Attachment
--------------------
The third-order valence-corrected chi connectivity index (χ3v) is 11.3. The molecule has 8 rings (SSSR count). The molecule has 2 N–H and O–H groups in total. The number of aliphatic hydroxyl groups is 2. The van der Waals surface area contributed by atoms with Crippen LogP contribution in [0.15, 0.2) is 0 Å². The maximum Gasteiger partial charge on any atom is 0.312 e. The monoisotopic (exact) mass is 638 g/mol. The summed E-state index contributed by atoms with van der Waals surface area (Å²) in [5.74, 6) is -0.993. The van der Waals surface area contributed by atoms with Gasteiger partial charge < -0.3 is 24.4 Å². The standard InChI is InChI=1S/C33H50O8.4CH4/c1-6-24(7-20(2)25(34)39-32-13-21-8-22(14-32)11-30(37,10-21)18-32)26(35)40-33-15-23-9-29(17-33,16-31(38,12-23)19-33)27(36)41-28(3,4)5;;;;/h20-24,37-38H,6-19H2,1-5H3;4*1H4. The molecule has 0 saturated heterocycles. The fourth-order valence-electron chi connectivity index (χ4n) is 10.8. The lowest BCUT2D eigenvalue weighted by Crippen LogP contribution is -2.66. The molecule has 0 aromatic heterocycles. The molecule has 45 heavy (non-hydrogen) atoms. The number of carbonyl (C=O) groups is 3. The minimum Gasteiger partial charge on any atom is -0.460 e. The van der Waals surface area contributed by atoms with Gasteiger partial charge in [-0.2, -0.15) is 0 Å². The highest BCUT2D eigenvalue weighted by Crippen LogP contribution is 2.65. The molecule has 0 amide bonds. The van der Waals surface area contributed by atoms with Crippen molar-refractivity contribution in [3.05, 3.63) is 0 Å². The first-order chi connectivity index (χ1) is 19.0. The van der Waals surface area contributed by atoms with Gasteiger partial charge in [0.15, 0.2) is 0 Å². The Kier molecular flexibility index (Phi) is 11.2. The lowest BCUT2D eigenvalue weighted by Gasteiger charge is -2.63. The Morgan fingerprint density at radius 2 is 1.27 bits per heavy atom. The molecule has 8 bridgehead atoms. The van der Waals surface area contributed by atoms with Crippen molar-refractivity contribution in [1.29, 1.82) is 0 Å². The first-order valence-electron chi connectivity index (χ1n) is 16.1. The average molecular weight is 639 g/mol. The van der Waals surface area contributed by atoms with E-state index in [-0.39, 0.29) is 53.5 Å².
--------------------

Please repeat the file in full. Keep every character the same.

The third-order valence-corrected chi connectivity index (χ3v) is 11.3. The molecule has 8 rings (SSSR count). The molecule has 2 N–H and O–H groups in total. The number of aliphatic hydroxyl groups is 2. The van der Waals surface area contributed by atoms with Crippen LogP contribution in [0.15, 0.2) is 0 Å². The maximum Gasteiger partial charge on any atom is 0.312 e. The monoisotopic (exact) mass is 638 g/mol. The summed E-state index contributed by atoms with van der Waals surface area (Å²) in [5.74, 6) is -0.993. The van der Waals surface area contributed by atoms with Gasteiger partial charge < -0.3 is 24.4 Å². The standard InChI is InChI=1S/C33H50O8.4CH4/c1-6-24(7-20(2)25(34)39-32-13-21-8-22(14-32)11-30(37,10-21)18-32)26(35)40-33-15-23-9-29(17-33,16-31(38,12-23)19-33)27(36)41-28(3,4)5;;;;/h20-24,37-38H,6-19H2,1-5H3;4*1H4. The molecule has 0 saturated heterocycles. The fourth-order valence-electron chi connectivity index (χ4n) is 10.8. The lowest BCUT2D eigenvalue weighted by Crippen LogP contribution is -2.66. The molecule has 0 aromatic heterocycles. The molecule has 45 heavy (non-hydrogen) atoms. The number of carbonyl (C=O) groups is 3. The minimum Gasteiger partial charge on any atom is -0.460 e. The van der Waals surface area contributed by atoms with Gasteiger partial charge in [-0.2, -0.15) is 0 Å². The highest BCUT2D eigenvalue weighted by Crippen LogP contribution is 2.65. The molecule has 0 amide bonds. The van der Waals surface area contributed by atoms with Crippen molar-refractivity contribution in [3.05, 3.63) is 0 Å². The first-order chi connectivity index (χ1) is 19.0. The van der Waals surface area contributed by atoms with Gasteiger partial charge in [0.15, 0.2) is 0 Å². The Kier molecular flexibility index (Phi) is 11.2. The lowest BCUT2D eigenvalue weighted by Gasteiger charge is -2.63. The Morgan fingerprint density at radius 2 is 1.27 bits per heavy atom. The molecule has 8 bridgehead atoms. The van der Waals surface area contributed by atoms with Crippen molar-refractivity contribution in [1.29, 1.82) is 0 Å². The first-order valence-electron chi connectivity index (χ1n) is 16.1. The average molecular weight is 639 g/mol. The van der Waals surface area contributed by atoms with E-state index in [-0.39, 0.29) is 53.5 Å².